As a result, it’s vital that we give safe platform to these students so that they can share their voices and also raise awareness. While one might search up political data, lookup the main cause of the entire issue on the internet, but this is Manipur Violence from the perspective of those who have experienced the horror firsthand.
This is about their journey and individual experiences.
I’ve been preparing for UPSC for the last two years; I was set to give the paper this time. When the clashes happened, I came to Delhi as it was my center for exams. But I was constantly worried about my family and people who were back at home. I couldn’t sleep the night before my exam. Just hours later, I received the message from our villagers, that they failed to defend our village. When we left our village we did not even take a blanket, our cattle was still there, we had hopes of returning some day! But I missed my UPSC paper while my home was burned down in Manipur
– A former student of Delhi University and a native of Manipur.
We were able to identify numerous issues through our talks with Manipuri students. It also gives rise to many questions in our mind regarding the whole situation. We tackled these curiosities during our conversation.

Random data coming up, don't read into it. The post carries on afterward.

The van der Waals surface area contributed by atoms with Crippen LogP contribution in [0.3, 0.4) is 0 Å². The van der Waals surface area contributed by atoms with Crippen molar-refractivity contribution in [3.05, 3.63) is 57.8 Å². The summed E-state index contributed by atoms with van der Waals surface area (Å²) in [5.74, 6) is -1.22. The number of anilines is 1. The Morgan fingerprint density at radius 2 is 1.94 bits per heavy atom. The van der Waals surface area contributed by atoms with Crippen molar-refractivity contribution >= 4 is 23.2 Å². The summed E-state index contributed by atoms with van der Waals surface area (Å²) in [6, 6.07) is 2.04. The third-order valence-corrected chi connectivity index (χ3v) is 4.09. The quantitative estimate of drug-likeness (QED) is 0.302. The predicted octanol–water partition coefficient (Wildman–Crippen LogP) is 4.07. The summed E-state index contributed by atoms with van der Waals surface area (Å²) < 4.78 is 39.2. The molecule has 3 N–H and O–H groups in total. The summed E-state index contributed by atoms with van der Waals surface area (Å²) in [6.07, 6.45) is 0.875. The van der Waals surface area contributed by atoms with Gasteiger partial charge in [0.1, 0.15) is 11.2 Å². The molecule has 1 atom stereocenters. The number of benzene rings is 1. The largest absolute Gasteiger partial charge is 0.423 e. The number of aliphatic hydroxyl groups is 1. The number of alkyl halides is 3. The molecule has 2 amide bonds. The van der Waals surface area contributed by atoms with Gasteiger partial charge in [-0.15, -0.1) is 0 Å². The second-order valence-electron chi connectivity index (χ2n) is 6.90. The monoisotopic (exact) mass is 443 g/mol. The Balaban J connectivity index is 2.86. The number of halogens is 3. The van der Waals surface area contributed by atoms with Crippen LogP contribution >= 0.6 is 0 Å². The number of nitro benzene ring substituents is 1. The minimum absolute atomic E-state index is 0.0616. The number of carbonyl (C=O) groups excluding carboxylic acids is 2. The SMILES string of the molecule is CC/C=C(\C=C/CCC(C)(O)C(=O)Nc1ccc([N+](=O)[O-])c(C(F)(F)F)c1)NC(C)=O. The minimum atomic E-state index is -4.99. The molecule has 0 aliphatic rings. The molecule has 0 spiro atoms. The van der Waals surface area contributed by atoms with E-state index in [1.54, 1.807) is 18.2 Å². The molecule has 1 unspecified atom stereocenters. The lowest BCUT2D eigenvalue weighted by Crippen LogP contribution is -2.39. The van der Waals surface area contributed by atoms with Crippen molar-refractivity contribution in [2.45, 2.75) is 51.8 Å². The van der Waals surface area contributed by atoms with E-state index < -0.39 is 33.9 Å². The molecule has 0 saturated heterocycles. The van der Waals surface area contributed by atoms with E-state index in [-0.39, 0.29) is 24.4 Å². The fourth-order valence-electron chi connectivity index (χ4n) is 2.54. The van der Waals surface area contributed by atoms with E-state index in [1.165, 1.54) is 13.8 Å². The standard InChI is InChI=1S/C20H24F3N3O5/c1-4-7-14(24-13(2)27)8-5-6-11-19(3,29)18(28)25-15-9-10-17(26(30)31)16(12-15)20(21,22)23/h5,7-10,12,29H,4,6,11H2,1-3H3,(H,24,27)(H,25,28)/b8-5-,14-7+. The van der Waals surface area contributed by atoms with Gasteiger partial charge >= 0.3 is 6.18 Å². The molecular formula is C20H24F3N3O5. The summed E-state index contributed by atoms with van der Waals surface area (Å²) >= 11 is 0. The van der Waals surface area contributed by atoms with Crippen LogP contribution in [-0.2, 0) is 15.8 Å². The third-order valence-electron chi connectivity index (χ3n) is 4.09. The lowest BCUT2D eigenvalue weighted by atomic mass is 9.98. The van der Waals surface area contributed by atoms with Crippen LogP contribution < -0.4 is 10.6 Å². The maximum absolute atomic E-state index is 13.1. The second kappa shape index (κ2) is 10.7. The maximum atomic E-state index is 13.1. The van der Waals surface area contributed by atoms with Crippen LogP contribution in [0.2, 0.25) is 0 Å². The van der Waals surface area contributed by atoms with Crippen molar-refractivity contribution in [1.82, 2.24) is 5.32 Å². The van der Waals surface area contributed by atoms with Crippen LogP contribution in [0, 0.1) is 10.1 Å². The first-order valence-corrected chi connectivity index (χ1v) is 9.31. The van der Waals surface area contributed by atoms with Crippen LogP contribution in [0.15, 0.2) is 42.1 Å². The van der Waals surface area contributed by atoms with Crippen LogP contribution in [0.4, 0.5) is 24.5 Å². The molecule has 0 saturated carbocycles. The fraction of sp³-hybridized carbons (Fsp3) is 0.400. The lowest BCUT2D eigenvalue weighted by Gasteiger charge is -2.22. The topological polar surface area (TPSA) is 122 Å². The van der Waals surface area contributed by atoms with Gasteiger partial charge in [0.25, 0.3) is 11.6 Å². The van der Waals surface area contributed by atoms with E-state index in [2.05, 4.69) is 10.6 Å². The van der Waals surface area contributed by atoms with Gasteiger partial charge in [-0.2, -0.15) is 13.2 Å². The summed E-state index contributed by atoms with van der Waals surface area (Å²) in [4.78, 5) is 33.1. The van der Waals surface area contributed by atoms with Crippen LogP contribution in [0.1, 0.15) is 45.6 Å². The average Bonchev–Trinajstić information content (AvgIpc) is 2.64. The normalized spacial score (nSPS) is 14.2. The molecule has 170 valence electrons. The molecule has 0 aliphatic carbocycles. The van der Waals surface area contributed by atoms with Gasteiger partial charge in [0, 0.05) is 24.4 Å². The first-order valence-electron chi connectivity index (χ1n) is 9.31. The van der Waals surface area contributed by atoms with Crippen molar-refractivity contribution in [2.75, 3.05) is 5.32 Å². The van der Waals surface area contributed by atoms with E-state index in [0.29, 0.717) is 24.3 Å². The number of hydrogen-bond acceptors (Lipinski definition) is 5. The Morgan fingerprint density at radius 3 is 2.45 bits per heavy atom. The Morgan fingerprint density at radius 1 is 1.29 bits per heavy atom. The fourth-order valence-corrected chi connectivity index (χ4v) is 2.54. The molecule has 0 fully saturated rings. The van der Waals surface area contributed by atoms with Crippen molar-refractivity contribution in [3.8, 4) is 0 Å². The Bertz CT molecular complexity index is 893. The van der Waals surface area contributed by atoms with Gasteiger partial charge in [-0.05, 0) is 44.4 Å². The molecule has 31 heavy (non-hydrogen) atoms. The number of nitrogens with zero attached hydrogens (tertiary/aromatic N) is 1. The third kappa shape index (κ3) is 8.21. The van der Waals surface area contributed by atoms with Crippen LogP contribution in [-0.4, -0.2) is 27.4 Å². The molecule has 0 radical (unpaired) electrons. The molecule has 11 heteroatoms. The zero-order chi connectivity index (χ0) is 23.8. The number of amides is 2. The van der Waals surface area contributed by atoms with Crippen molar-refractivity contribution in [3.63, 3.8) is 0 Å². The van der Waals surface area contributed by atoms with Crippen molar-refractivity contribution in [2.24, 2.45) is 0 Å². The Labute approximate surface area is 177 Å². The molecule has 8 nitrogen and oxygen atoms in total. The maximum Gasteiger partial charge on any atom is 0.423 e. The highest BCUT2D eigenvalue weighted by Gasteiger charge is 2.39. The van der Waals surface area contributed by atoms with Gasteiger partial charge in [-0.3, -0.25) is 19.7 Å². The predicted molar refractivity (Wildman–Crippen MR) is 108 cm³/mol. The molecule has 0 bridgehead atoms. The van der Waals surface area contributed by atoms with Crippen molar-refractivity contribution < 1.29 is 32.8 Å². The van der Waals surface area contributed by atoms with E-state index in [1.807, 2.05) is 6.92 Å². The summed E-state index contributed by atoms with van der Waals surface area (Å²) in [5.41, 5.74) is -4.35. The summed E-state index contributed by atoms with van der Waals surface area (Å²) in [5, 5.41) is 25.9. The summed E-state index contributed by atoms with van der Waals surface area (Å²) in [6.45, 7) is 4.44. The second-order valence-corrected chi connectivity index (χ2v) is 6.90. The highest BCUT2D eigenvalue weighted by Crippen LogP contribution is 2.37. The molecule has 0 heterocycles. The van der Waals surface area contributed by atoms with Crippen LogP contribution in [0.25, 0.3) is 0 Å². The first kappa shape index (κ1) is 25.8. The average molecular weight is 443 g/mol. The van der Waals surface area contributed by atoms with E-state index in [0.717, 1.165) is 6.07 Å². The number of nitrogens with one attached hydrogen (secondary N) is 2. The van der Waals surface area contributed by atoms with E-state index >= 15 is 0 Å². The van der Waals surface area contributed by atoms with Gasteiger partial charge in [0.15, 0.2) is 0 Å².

To begin, know that the entire northeast India is not a demographically and ethnically homogenous region, it has its own fair share of differences and diversity.
Just like north India has Bihar, Uttar Pradesh, Delhi, is it possible to club them to one? The answer is no. In the same way north east cannot be clubbed together as one. The culture, the food, the language and art of every state differs greatly in the north eastern region too. People since years have been making the mistake of generalizing all the states making assumptions on how we look
– A post graduate Manipuri student from DU.
It was also revealed that ethnic discrimination, scams and derogatory name-calling are also rampant in Delhi.